Co-Chairs Zach Henderson, Rob Robinson, and Ginny Roach of the New England Stormwater Collaborative

On April 1, the New England Stormwater Collaborative presented its inaugural STORMY Awards, which recognize communities and utilities for their best stormwater ideas that increase efficiency, funding, or political support. The collaborative recognized five organizations, including the Town of Lexington, Mass., which increased the efficiency of its municipal illicit discharge detection and elimination program through volunteer monitoring. The City of Bristol, Conn., was awarded for a proactive strategy to provide and fund long-term maintenance of stormwater controls. Finally, three regional coalitions — the Northern Middlesex Stormwater Collaborative in Massachusetts, the Chittenden County Regional Planning Commission in Vermont, and the Central Massachusetts Regional Stormwater Coalition — received awards. By establishing common programs, these coalitions address water quality issues beyond community boundaries and share resources, enabling them to reduce duplicate efforts, increase training tools, and spread consistent public outreach messages. In selecting the winners, judges looked at the simplicity and resourcefulness of programs as well as their relevance and transferability to other communities.

The 2015 STORMY Award Winners

The 2015 STORMY Award Winners (from left): Mark Austin with the City of Bristol, Danielle Mucciarone with the Northern Middlesex Stormwater Collaborative, Dan Albrecht with the Chittenden County Regional Planning Comission, Benn Sherman with the Central Massachusetts Regional Stormwater Coalition, and John Livsey and David Pavlik with the Town of Lexington. Photo by Chuck Larson, NEWWA

Why the STORMY Awards

In 2013, members of the New England Water Works Association, New England Water Environment Association (NEWEA), and the New England chapter of the American Public Works Association formed the New England Stormwater Collaborative. A year later, the collaborative surveyed municipal managers, consultants, and staff to understand their stormwater management needs and issues. Of the 408 respondents from across New England, 56% noted that stormwater runoff and drainage management was of “very high concern.” The single most important issue to respondents was source water protection (20%), followed by Municipal Separate Storm Sewer System (MS4) permit requirements (17%).

In light of the lack of political support, scant attention, and little dedicated funding for stormwater issues, members of the collaborative sought to increase awareness of successful stormwater ideas. Through the STORMY Awards, the collaborative is drawing attention to case studies that highlight effective and affordable steps communities can take to address stormwater management challenges.

The awards also advance the collaborative’s three objectives:

  • increasing understanding of stormwater issues by providing a forum for information and exchange;
  • educating the sector about ongoing efforts adopted by other communities to address stormwater issues; and
  • advocating for action on sound stormwater management practices.

“The group’s goal is to highlight the importance of collaboration and advocate for solutions that reach beyond city and state boundaries while promoting local ideas,” said Mary Barry, NEWEA executive director. “The STORMY Awards put a spotlight on New England stormwater success stories with best ideas for improving program management that can be duplicated here and throughout the country.”

Award-Winning Municipal Programs

Volunteers Expand Monitoring of Illicit Discharges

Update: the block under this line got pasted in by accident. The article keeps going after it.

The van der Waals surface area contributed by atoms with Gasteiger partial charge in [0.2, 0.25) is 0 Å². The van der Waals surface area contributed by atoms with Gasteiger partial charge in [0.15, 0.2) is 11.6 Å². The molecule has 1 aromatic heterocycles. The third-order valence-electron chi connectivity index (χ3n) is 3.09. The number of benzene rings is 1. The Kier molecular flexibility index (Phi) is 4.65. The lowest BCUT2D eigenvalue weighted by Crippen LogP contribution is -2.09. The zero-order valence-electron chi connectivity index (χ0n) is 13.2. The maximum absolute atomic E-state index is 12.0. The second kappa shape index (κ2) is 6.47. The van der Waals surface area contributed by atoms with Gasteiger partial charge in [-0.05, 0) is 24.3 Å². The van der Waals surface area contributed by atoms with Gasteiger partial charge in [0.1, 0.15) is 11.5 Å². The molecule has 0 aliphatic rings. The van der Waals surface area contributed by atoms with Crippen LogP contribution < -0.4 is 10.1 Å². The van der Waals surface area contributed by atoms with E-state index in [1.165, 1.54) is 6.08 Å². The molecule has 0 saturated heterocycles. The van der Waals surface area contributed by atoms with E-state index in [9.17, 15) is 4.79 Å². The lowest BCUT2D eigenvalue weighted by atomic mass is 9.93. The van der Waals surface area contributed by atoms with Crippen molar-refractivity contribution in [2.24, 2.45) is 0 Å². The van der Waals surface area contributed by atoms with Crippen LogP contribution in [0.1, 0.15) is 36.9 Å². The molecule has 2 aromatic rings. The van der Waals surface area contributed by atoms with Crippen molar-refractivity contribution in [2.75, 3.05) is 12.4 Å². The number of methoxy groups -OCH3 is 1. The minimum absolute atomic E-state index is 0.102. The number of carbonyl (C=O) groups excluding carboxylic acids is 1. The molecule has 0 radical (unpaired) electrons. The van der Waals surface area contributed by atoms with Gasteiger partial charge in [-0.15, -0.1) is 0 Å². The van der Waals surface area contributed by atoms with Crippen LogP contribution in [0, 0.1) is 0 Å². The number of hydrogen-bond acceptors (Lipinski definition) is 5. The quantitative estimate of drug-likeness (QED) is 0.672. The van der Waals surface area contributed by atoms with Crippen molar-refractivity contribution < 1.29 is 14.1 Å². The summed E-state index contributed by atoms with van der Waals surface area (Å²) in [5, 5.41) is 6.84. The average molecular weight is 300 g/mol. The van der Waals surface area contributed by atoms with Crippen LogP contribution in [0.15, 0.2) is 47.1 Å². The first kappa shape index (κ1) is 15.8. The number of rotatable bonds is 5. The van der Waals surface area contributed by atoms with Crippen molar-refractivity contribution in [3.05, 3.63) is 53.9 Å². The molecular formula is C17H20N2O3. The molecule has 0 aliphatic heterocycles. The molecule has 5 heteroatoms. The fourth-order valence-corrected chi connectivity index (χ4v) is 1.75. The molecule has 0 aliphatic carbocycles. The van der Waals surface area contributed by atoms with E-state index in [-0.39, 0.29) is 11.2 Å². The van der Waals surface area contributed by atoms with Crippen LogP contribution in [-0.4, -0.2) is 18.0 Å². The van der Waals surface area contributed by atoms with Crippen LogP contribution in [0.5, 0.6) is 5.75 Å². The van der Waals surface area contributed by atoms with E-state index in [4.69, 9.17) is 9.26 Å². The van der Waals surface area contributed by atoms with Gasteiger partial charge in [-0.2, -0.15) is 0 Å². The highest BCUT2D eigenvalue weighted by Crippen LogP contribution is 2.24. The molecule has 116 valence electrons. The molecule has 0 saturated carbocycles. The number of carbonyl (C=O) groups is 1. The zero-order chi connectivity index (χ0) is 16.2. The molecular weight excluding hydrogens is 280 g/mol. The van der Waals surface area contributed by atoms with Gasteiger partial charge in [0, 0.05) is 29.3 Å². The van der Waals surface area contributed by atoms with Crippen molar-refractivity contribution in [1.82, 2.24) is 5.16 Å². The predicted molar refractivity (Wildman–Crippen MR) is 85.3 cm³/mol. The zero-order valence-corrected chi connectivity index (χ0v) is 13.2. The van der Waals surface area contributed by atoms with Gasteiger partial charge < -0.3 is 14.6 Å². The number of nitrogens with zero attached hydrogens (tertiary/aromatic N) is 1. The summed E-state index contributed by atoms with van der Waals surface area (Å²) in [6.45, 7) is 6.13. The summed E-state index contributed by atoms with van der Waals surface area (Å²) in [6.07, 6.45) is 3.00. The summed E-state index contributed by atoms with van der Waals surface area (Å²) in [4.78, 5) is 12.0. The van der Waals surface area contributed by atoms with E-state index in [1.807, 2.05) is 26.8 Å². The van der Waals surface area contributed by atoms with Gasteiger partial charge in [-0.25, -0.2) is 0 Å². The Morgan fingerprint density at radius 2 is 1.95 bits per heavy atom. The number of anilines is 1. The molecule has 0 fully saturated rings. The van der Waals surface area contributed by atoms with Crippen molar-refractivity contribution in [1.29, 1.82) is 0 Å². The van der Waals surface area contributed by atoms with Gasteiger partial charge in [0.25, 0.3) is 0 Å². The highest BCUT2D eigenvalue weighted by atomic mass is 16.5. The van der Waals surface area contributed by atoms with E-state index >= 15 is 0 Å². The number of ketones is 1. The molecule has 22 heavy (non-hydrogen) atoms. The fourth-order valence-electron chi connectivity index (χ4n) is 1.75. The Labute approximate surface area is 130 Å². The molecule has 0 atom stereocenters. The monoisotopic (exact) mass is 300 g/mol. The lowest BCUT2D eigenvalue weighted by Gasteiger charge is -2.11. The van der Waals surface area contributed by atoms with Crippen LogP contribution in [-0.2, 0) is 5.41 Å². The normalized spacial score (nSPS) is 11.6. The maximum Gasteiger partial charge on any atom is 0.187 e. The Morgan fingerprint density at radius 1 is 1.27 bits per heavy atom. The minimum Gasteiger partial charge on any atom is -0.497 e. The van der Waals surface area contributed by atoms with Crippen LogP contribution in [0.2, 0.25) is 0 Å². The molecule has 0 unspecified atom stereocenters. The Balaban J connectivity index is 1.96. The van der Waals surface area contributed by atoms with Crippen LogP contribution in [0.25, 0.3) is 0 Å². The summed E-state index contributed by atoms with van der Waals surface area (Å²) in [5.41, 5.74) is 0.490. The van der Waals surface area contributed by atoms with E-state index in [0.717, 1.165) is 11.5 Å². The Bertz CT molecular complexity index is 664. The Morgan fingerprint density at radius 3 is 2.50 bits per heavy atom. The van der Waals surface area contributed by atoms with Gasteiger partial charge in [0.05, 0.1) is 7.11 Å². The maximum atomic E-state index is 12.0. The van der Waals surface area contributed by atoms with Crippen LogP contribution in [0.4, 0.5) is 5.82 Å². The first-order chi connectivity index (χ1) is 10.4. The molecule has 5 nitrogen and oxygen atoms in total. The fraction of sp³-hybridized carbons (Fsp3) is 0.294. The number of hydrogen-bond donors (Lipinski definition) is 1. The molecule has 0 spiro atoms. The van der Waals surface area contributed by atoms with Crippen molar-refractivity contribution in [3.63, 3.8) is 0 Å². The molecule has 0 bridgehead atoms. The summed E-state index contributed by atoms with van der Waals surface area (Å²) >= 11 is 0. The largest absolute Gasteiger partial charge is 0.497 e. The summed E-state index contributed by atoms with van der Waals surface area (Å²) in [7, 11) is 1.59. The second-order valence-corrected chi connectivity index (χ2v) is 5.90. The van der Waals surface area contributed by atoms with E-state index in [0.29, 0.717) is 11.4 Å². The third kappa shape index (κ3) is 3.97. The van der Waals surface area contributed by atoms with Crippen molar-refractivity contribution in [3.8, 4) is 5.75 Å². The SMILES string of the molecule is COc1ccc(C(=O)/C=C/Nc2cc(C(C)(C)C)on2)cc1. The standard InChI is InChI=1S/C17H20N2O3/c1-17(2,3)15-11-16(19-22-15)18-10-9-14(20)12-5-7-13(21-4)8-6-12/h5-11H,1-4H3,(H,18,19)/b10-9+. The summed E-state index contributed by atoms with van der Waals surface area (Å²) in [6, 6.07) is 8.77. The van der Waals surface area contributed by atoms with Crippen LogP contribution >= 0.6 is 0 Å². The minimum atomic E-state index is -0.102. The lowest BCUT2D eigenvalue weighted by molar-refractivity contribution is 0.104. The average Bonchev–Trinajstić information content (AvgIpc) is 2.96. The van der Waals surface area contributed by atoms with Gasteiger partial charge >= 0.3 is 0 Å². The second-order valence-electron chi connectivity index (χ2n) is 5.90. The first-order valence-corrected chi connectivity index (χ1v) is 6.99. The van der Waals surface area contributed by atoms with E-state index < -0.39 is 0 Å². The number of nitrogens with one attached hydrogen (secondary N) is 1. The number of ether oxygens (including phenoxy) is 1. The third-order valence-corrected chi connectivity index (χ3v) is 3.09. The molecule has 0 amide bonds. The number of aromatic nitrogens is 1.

Student volunteers assist the Town of Lexington with monitoring outfalls for illicit discharges. Photo by Town of Lexington

Student volunteers assist the Town of Lexington with monitoring outfalls for illicit discharges. Photo by Town of Lexington

The Town of Lexington, Mass., Department of Public Works — Engineering Division won a STORMY Award for increasing efficiency by utilizing university student volunteers to improve illicit discharge detection and elimination (IDDE).

In the fall of 2011, Lexington’s engineering and conservation divisions piloted a volunteer water quality program to assist the town with identifying illicit discharges and improving the area’s stream health. Building on the success of the volunteer program, the Engineering Division developed a municipal partnership with the University of Massachusetts (UMass) Lowell. Lexington engineering staff worked directly with UMass professor Edward Hajduk, who helped connect the town with student volunteers and ensured that program content met the student interns’ curriculum needs. Town staff met with the student interns to discuss what their objective would be, why it was important, and how to accomplish their tasks safely.

The outfall monitoring program consisted of four separate trainings and 20 days of fieldwork. The town provided student volunteers with field kits, and they inventoried and monitored 80 outfalls over a two-year period, which included 141 samples collected for laboratory analysis and 47 samples screened for ammonia concentration using field test kits.

This program added 244 person-hours to the Town of Lexington’s IDDE program with little cost to the town. The students gained valuable field experience as well as mentoring from engineering professionals. The program’s success was founded on solid training and written health and safety protocols. It has led to an ongoing internship program with the university. The program provides valuable IDDE and permit compliance data to the town. The program also provides a research opportunity to compare the results of ammonia test strips and ammonia lab testing.

City Trust Ensures Long-term Maintenance of Stormwater Controls

The City of Bristol, Conn., received a STORMY Award for its proactive strategy to ensure and fund long-term maintenance of stormwater controls.

With significant development increases in the 1980s, Bristol needed to increase maintenance of its stormwater control structures. The city created a fiscal entity called the Storm Water Control Trust, which requires organizations that propose stormwater control structures to specify a long-term ownership and maintenance plan. The proposers have three options: They can turn the structure over to the city with a monetary deposit for long-term maintenance, create a homeowner’s association that would coordinate maintenance, or relinquish ownership and maintenance responsibility to another entity.

Since its inception, homeowner associations have assumed responsibility for the long-term maintenance of five stormwater control systems, and three remain in private ownership. The trust has accepted 22 systems, and at the time of the award, three systems were pending deposit or construction.